The Chorus’ describes, in detail, both armies poised to fight the next morning. It is 3 a.m. The French are “confident and over-lusty” while the English “inly ruminate the morning’s danger,” their “lank-lean cheeks and war-worn coats” making them look like “ghosts.” Still, Henry V walks among his ravaged troops “with cheerful semblance and sweet majesty,” dispensing “a largess universal like the sun” so that “every wretch…plucks comfort from his looks.” The play will now turn to the battle, whose rendition on stage, the Chorus laments, will “disgrace…the name of Agincourt.” He asks the audience to think of the “true things” “their mock’ries” imitate.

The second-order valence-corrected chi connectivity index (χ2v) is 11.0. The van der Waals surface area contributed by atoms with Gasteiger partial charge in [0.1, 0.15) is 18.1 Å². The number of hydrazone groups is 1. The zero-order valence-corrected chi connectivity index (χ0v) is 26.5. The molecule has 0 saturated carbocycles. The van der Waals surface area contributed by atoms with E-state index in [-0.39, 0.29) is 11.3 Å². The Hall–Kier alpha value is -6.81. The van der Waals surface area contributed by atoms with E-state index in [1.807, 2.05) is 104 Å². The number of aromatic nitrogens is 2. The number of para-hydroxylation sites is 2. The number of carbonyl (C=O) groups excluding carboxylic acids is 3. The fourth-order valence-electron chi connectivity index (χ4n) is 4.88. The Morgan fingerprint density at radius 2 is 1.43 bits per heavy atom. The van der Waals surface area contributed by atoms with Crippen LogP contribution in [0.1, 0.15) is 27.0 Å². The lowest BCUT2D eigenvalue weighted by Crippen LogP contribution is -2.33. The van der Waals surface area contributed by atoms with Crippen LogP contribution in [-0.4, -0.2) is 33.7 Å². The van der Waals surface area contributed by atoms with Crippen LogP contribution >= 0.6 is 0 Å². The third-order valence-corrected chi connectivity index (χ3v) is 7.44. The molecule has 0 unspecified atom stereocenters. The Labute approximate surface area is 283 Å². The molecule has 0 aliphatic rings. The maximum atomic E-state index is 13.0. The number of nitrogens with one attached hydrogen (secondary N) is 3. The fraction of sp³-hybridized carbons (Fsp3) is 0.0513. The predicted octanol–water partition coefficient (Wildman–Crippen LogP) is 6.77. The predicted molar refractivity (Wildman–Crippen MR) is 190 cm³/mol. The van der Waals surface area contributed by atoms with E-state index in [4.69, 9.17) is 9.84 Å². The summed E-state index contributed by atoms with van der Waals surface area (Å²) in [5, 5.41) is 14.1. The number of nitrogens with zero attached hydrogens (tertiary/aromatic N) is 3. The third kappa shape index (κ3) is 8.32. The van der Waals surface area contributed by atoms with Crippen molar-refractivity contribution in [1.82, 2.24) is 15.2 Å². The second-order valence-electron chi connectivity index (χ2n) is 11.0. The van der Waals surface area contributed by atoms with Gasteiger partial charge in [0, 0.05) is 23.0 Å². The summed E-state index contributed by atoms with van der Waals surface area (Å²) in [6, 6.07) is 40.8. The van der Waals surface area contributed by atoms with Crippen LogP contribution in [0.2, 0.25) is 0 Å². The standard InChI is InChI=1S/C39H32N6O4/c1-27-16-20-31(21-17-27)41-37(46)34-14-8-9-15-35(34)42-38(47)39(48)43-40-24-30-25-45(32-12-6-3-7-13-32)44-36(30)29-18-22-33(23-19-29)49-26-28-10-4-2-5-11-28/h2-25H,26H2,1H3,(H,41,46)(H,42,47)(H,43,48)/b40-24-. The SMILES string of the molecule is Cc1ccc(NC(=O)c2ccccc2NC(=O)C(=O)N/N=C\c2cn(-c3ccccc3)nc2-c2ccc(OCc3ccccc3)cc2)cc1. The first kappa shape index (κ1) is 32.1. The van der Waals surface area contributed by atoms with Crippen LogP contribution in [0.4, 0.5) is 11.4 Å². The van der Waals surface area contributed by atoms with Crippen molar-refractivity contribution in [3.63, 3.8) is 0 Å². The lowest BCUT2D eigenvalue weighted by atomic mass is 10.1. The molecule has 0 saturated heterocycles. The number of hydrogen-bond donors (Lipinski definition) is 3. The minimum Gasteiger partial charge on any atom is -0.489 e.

The Chorus’ description presents another facet of Henry’s role as king. Even at the darkest hour (of the night, of the English spirit), Henry radiates bright optimism so that his subjects’ may derive comfort from his sunny disposition. Again, the Chorus criticizes theater’s false appearances, contrasting them with the “true things” of lived history.